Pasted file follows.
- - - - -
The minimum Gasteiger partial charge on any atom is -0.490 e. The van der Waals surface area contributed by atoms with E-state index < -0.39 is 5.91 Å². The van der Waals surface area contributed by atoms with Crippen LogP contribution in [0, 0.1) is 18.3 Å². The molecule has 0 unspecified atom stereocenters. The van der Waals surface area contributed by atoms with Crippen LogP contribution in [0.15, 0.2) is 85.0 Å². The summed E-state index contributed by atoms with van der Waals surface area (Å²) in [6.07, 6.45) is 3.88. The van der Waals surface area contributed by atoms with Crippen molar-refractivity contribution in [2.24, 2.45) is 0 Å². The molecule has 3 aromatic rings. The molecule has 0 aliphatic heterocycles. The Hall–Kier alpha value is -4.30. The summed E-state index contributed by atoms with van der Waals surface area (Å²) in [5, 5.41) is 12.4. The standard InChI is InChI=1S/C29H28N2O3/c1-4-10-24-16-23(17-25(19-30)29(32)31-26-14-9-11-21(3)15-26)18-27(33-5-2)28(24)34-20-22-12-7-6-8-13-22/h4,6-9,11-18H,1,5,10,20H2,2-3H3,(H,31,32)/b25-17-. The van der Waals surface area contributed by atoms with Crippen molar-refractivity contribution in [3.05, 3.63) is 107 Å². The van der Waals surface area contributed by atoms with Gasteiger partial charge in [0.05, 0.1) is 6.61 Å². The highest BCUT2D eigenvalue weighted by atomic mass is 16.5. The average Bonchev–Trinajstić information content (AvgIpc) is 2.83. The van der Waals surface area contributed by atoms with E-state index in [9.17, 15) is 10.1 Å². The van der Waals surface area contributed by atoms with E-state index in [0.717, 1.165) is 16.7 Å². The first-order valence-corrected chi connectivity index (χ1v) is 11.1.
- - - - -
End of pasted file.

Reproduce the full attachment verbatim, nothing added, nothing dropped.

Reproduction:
The minimum Gasteiger partial charge on any atom is -0.490 e. The van der Waals surface area contributed by atoms with E-state index < -0.39 is 5.91 Å². The van der Waals surface area contributed by atoms with Crippen LogP contribution in [0, 0.1) is 18.3 Å². The molecule has 0 unspecified atom stereocenters. The van der Waals surface area contributed by atoms with Crippen LogP contribution in [0.15, 0.2) is 85.0 Å². The summed E-state index contributed by atoms with van der Waals surface area (Å²) in [6.07, 6.45) is 3.88. The van der Waals surface area contributed by atoms with Crippen molar-refractivity contribution in [2.24, 2.45) is 0 Å². The molecule has 3 aromatic rings. The molecule has 0 aliphatic heterocycles. The Hall–Kier alpha value is -4.30. The summed E-state index contributed by atoms with van der Waals surface area (Å²) in [5, 5.41) is 12.4. The standard InChI is InChI=1S/C29H28N2O3/c1-4-10-24-16-23(17-25(19-30)29(32)31-26-14-9-11-21(3)15-26)18-27(33-5-2)28(24)34-20-22-12-7-6-8-13-22/h4,6-9,11-18H,1,5,10,20H2,2-3H3,(H,31,32)/b25-17-. The van der Waals surface area contributed by atoms with Crippen molar-refractivity contribution in [3.05, 3.63) is 107 Å². The van der Waals surface area contributed by atoms with Gasteiger partial charge in [0.05, 0.1) is 6.61 Å². The highest BCUT2D eigenvalue weighted by atomic mass is 16.5. The average Bonchev–Trinajstić information content (AvgIpc) is 2.83. The van der Waals surface area contributed by atoms with E-state index in [9.17, 15) is 10.1 Å². The van der Waals surface area contributed by atoms with E-state index in [0.717, 1.165) is 16.7 Å². The first-order valence-corrected chi connectivity index (χ1v) is 11.1.